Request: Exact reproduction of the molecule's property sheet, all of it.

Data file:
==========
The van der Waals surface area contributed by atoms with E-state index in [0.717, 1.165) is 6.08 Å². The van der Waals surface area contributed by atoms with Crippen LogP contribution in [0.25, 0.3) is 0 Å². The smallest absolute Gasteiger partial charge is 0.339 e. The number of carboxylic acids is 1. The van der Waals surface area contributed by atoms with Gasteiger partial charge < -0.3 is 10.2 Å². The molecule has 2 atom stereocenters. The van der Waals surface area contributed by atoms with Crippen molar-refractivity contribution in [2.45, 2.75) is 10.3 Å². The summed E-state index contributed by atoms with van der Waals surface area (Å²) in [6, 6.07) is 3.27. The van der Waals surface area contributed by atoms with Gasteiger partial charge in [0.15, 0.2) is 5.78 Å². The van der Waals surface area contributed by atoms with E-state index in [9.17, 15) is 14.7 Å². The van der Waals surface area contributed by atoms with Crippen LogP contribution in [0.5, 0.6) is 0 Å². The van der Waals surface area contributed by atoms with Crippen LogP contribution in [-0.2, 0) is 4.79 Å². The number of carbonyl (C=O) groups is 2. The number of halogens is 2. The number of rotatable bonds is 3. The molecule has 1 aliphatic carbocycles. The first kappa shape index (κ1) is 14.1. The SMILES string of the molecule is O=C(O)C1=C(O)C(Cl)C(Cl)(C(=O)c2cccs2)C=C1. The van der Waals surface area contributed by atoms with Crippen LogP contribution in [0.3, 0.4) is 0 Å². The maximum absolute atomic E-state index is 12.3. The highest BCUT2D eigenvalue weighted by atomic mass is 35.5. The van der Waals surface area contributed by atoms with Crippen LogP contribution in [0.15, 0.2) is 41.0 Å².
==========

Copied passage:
The van der Waals surface area contributed by atoms with E-state index in [0.717, 1.165) is 6.08 Å². The van der Waals surface area contributed by atoms with Crippen LogP contribution in [0.25, 0.3) is 0 Å². The smallest absolute Gasteiger partial charge is 0.339 e. The number of carboxylic acids is 1. The van der Waals surface area contributed by atoms with Gasteiger partial charge < -0.3 is 10.2 Å². The molecule has 2 atom stereocenters. The van der Waals surface area contributed by atoms with Crippen molar-refractivity contribution in [2.45, 2.75) is 10.3 Å². The summed E-state index contributed by atoms with van der Waals surface area (Å²) in [6, 6.07) is 3.27. The van der Waals surface area contributed by atoms with Gasteiger partial charge in [0.15, 0.2) is 5.78 Å². The van der Waals surface area contributed by atoms with E-state index in [9.17, 15) is 14.7 Å². The van der Waals surface area contributed by atoms with Crippen LogP contribution in [0.5, 0.6) is 0 Å². The van der Waals surface area contributed by atoms with Crippen LogP contribution in [-0.2, 0) is 4.79 Å². The number of carbonyl (C=O) groups is 2. The number of halogens is 2. The number of rotatable bonds is 3. The molecule has 1 aliphatic carbocycles. The first kappa shape index (κ1) is 14.1. The SMILES string of the molecule is O=C(O)C1=C(O)C(Cl)C(Cl)(C(=O)c2cccs2)C=C1. The van der Waals surface area contributed by atoms with Crippen LogP contribution in [0.3, 0.4) is 0 Å². The maximum absolute atomic E-state index is 12.3. The highest BCUT2D eigenvalue weighted by atomic mass is 35.5. The van der Waals surface area contributed by atoms with Crippen LogP contribution in [0.15, 0.2) is 41.0 Å².